WRP gets Senate backing
Subcommittee backs full funding in 2007
Friday, July 7, 2006 2:25 PM EDT
By Tim Spielman Associate Editor, MN Outdoor News
Washington — The full U.S. Senate has yet to vote on the matter, but supporters of the federal Wetlands Reserve Program are celebrating a subcommittee victory for WRP, an agricultural set-aside program.
The Senate Appropriations Subcommittee for Agriculture, Rural Development, and Related Agencies voted recently to provide full funding in 2007 for the program. That would allow full enrollment of up to 250,000 acres in the farm bill program.
“I feel confident it will be sustained out of committee,” said Lynn Tjeerdsma, policy initiatives manager for TRCP. He said there was a “90 percent chance” it would be passed out of the full Senate.
From there, the measure would head to conference committee, where program funding would be challenged by House members who recently voted to cut the program to about 145,000 acres next year as a means to trim the federal budget.
Tjeerdsma said it’s impossible to predict an outcome there, but he hopes the Bush administration’s backing of full funding has a bearing on how much is funded.
Full funding would allow about 250,000 acres to be enrolled in the WRP, which now has contracts totalling about 1.6 million acres enrolled across the nation. However, the program has of late enrolled about 200,000 acres, or less, each year.
In Minnesota, about 57,000 acres are enrolled in WRP, which provides for either permanent or 30-year conservation easements. There’s also a cost-share agreement option that’s utilized to a lesser degree by landowners.
“It was a big victory to get 250,000 (acres) in the (Senate) subcommittee,” Tjeerdsma said.
Ducks Unlimited also weighed in on the Senate subcommittee’s action.
“The subcommittee’s recommendation to fully fund 250,000 acres in the Wetlands Reserve Program is good for farmers and ranchers and for hunters and anglers,” DU executive vice president Don Young said in a press statement. “Now more than ever we need strong wetlands restoration programs in light of (the recent) Supreme Court decision that questions how far the Clean Water Act goes in protecting already existing wetlands. Society is quickly learning the many benefits wetlands provide, and the Wetlands Reserve Program is one of the best ways to bring them back.”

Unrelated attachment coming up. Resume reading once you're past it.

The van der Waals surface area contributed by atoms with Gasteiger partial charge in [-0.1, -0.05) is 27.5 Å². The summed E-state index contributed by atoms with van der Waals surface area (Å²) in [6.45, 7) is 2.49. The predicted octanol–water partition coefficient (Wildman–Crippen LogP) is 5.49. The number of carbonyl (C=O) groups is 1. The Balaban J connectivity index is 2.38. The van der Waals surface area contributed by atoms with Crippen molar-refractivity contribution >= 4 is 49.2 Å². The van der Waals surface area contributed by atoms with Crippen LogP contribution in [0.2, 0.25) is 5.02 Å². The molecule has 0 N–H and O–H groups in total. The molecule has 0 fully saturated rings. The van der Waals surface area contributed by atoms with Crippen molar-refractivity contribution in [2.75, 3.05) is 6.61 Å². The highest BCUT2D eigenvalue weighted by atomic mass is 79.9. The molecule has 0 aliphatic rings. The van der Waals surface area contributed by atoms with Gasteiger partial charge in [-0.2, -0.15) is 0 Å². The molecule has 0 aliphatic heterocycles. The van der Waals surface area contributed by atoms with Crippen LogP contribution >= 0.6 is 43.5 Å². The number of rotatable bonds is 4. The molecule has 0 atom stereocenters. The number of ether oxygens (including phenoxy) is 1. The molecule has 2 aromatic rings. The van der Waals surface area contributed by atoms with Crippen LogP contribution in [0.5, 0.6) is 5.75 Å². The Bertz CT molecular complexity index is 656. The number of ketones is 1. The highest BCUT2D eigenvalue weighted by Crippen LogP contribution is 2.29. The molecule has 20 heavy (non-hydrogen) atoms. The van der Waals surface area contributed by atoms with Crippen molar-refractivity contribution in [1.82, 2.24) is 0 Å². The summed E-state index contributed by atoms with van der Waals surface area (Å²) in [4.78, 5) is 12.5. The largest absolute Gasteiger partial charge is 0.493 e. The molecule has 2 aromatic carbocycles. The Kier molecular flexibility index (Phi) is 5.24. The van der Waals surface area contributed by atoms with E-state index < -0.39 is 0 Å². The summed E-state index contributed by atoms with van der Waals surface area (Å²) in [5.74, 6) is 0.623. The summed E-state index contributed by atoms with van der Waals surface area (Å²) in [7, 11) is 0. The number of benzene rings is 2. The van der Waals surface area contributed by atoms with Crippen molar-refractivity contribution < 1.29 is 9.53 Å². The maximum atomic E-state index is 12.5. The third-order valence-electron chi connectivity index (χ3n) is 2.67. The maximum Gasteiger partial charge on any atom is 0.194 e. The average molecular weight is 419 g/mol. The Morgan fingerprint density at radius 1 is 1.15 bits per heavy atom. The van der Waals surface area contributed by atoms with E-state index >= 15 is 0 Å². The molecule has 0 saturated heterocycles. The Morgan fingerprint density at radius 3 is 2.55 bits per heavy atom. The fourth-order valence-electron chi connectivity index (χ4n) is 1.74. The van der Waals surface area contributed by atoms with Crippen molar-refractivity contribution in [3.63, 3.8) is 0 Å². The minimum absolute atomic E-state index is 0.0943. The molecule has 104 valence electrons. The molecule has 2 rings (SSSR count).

According to DU, scientific studies have shown the importance of preserving wetlands. They act as filters, cleaning water and recharging groundwater supplies. Wetlands also trap and hold flood waters, lessening damage from floods and hurricanes. Further, they provide homes for more than 900 species of wildlife at some time in their lives, making wetlands the most prolific ecosystems in the world, the press statement says.
Tjeerdsma said a grass-roots effort to contact Congress helped secure support from members of the Senate subcommittee.
“All members of Congress received a strong message from across the country,” he said.
Tjeerdsma said there’s great demand for WRP enrollment. For every contract accepted, he said, three others are not.
The Natural Resources Conservation Service - part of the USDA - administers the program in states. Tim Koehler, Minnesota’s assistant state conservationist for the NRCS, says the state usually receives between $15 million and $20 million annually for WRP signup. The state already has about $50 million in applications received. The vast majority of WRP enrolled in Minnesota is in permanent easement contracts.
The 2007 fiscal year for federal programs begins Oct. 1 of this year, but Tjeerdsma said that doesn’t necessarily mean the funding level for WRP will be established by then.
PF testifies in support of NAWCA reauthorization
Dave Nomsen, vice president of governmental affairs for Pheasants Forever, recently testified before the U.S. House Subcommittee on Fisheries, Conservation, Wildlife and Oceans in support of reauthorizing the North American Wetlands Conservation Act.
The bill calls for a five-year reauthorization totalling $375 million and reauthorizes the program through 2011, at a rate of $75 million annually. Officials say only about $40 million has been spent in recent years. Other sources bring NAWCA spending to about $60 million. NAWCA dollars require a 1-1 non-federal match, but non-federal sources have kicked in about $3 to each federal dollar for conservation projects.
There are 43 projects under way in Minnesota. NAWCA funding in the state has totalled about $18.8 million, with non-federal matches of about $69.3 million. The program first was enacted in 1990. Projects are undertaken in the United States, Canada, and Mexico.
Rocky Mountain Front protection scrutinized
According to the Theodore Roosevelt Conservation Partnership, language has been introduced in the U.S. Senate’s 2007 Interior Appropriations bill that would prevent any new oil and gas leases from being approved within the confines of federal land along the Rocky Mountain Front.
The move would protect an area inhabited by rich and diverse fish and wildlife populations and cherished by hunters and anglers throughout the country, according to TRCP.
The language was introduced by Sen. Conrad Burns, chairman of the Senate Interior Appropriations Subcommittee.
In a press statement, TRCP said the Coalition to Protect the Rocky Mountain Front, including groups such as Trout Unlimited and the Montana Wildlife Federation, was instrumental in working the action through with Sen. Burns.
The fiscal year 2007 Appropriations bill was expected to be approved by the full Senate Appropriations Committee.